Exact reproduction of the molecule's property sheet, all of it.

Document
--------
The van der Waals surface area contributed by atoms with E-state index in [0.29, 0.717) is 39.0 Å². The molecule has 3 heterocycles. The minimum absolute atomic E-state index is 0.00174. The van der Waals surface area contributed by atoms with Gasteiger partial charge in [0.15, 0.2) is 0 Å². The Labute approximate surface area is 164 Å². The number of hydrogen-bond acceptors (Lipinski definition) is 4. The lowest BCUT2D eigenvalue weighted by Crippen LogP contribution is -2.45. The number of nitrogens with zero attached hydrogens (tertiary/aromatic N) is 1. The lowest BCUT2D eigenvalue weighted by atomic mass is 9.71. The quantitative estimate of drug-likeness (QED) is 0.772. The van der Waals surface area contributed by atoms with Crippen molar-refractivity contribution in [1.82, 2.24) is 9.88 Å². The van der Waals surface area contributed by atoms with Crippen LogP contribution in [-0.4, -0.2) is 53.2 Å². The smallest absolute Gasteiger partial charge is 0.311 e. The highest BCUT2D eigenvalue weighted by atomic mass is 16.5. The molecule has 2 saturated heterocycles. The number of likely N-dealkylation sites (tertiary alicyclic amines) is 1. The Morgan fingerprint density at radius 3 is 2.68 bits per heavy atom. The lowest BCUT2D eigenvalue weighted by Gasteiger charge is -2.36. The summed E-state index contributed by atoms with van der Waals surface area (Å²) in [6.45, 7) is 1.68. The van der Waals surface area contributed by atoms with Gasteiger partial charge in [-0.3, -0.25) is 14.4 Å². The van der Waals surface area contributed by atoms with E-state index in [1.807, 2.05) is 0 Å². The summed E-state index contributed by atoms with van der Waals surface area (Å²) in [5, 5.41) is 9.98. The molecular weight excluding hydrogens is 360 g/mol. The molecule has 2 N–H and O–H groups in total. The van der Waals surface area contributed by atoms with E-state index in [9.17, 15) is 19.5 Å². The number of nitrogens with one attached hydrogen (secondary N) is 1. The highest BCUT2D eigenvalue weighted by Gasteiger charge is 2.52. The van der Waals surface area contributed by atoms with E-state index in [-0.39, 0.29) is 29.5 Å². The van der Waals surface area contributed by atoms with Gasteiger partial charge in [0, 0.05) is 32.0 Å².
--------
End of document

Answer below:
The van der Waals surface area contributed by atoms with E-state index in [0.29, 0.717) is 39.0 Å². The molecule has 3 heterocycles. The minimum absolute atomic E-state index is 0.00174. The van der Waals surface area contributed by atoms with Gasteiger partial charge in [0.15, 0.2) is 0 Å². The Labute approximate surface area is 164 Å². The number of hydrogen-bond acceptors (Lipinski definition) is 4. The lowest BCUT2D eigenvalue weighted by Crippen LogP contribution is -2.45. The number of nitrogens with zero attached hydrogens (tertiary/aromatic N) is 1. The lowest BCUT2D eigenvalue weighted by atomic mass is 9.71. The quantitative estimate of drug-likeness (QED) is 0.772. The van der Waals surface area contributed by atoms with Crippen molar-refractivity contribution in [1.82, 2.24) is 9.88 Å². The van der Waals surface area contributed by atoms with Crippen LogP contribution in [-0.4, -0.2) is 53.2 Å². The smallest absolute Gasteiger partial charge is 0.311 e. The highest BCUT2D eigenvalue weighted by atomic mass is 16.5. The molecule has 2 saturated heterocycles. The number of likely N-dealkylation sites (tertiary alicyclic amines) is 1. The Morgan fingerprint density at radius 3 is 2.68 bits per heavy atom. The lowest BCUT2D eigenvalue weighted by Gasteiger charge is -2.36. The summed E-state index contributed by atoms with van der Waals surface area (Å²) in [6.45, 7) is 1.68. The van der Waals surface area contributed by atoms with Gasteiger partial charge in [-0.3, -0.25) is 14.4 Å². The van der Waals surface area contributed by atoms with E-state index in [1.807, 2.05) is 0 Å². The summed E-state index contributed by atoms with van der Waals surface area (Å²) in [5, 5.41) is 9.98. The molecular weight excluding hydrogens is 360 g/mol. The molecule has 2 N–H and O–H groups in total. The van der Waals surface area contributed by atoms with E-state index in [9.17, 15) is 19.5 Å². The number of nitrogens with one attached hydrogen (secondary N) is 1. The highest BCUT2D eigenvalue weighted by Gasteiger charge is 2.52. The van der Waals surface area contributed by atoms with E-state index in [-0.39, 0.29) is 29.5 Å². The van der Waals surface area contributed by atoms with Gasteiger partial charge in [0, 0.05) is 32.0 Å².